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$T(n)=T(n/2)+logn$

How to solve this without using master's theorem?

My final result

$(Logn)^2 – 3/2(logn)$

How to solve this without using master's theorem?

My final result

$(Logn)^2 – 3/2(logn)$

## 2 Answers

1 vote

Best answer

Using substitution method :

T(n)=T(n/2)+log n

=T(n/2²) + log n/2 + log n

=T(n/2³) + log n/2² + log n/2 + log n

In general we can say

=T(n/2powK) +log n/2pow(K-1) + log n/2pow(K-2) +....+ log n/2pow(K-K) ....eq1

Now , n/2powK =1

n=2powK

K=logn base 2

Put in eq 1,we get

=T(1) + log2 + log 2² + log 2³+ .......+ log 2powK

=1+ log2 + 2log2 +3log2 +....+ Klog2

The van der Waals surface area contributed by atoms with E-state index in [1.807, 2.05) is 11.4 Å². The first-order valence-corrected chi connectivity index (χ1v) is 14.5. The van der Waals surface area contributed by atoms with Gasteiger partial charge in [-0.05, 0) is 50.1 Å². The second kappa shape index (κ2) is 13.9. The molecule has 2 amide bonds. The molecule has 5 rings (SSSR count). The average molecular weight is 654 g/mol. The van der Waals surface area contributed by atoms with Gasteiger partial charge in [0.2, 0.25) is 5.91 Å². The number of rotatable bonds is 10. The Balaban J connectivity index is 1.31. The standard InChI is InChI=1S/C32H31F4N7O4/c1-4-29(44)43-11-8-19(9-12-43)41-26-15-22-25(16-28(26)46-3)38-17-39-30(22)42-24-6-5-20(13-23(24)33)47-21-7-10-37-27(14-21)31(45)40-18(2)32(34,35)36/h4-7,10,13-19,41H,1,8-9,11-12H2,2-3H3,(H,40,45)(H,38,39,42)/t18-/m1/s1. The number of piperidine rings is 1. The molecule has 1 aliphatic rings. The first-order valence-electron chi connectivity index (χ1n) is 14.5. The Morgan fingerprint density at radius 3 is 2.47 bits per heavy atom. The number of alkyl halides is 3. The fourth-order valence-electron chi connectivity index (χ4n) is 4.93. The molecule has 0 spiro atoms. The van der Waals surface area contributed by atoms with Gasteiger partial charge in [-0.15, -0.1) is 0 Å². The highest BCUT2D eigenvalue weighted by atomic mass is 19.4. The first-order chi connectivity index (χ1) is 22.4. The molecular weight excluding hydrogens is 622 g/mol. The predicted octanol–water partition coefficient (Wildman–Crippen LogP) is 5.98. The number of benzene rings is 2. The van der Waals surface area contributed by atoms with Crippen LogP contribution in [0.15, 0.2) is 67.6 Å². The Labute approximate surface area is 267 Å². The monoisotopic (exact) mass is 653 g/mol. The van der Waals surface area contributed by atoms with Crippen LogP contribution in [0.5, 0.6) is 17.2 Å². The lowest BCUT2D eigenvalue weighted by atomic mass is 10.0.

=1 + log2( 1+2+3+.....K)

Approx =K(K+1) /2

=O( K²)

=O ( log n. log n)

=O( (log n)²)

T(n)=T(n/2)+log n

=T(n/2²) + log n/2 + log n

=T(n/2³) + log n/2² + log n/2 + log n

In general we can say

=T(n/2powK) +log n/2pow(K-1) + log n/2pow(K-2) +....+ log n/2pow(K-K) ....eq1

Now , n/2powK =1

n=2powK

K=logn base 2

Put in eq 1,we get

=T(1) + log2 + log 2² + log 2³+ .......+ log 2powK

=1+ log2 + 2log2 +3log2 +....+ Klog2

=1 + log2( 1+2+3+.....K)

Approx =K(K+1) /2

=O( K²)

=O ( log n. log n)

=O( (log n)²)

0 votes

**Another approach is to use the Master Theorem ... **

**For most recurrences it is applicable and provides the answer very fast. It basically gives you three categories and then the answer falls out. **

**Given a recurrence of the form T (n) = aT (n/b) + f (n) we look for a,b, and f(n). **

**In your case we have a=1, b=2, f(n)=log n. **

**Therefore (you have to look at the referenced links) we fall into Case 2, where f(n) is in Theta(n^(log_b(a-eps)) log^k(n)) = Theta(n^0 log(n)), **

**then the Master Theorem states that T(n) is in Theta(n^(log_b(a-eps)) log^(k+1)(n)) = Theta(log^2(n)) ...**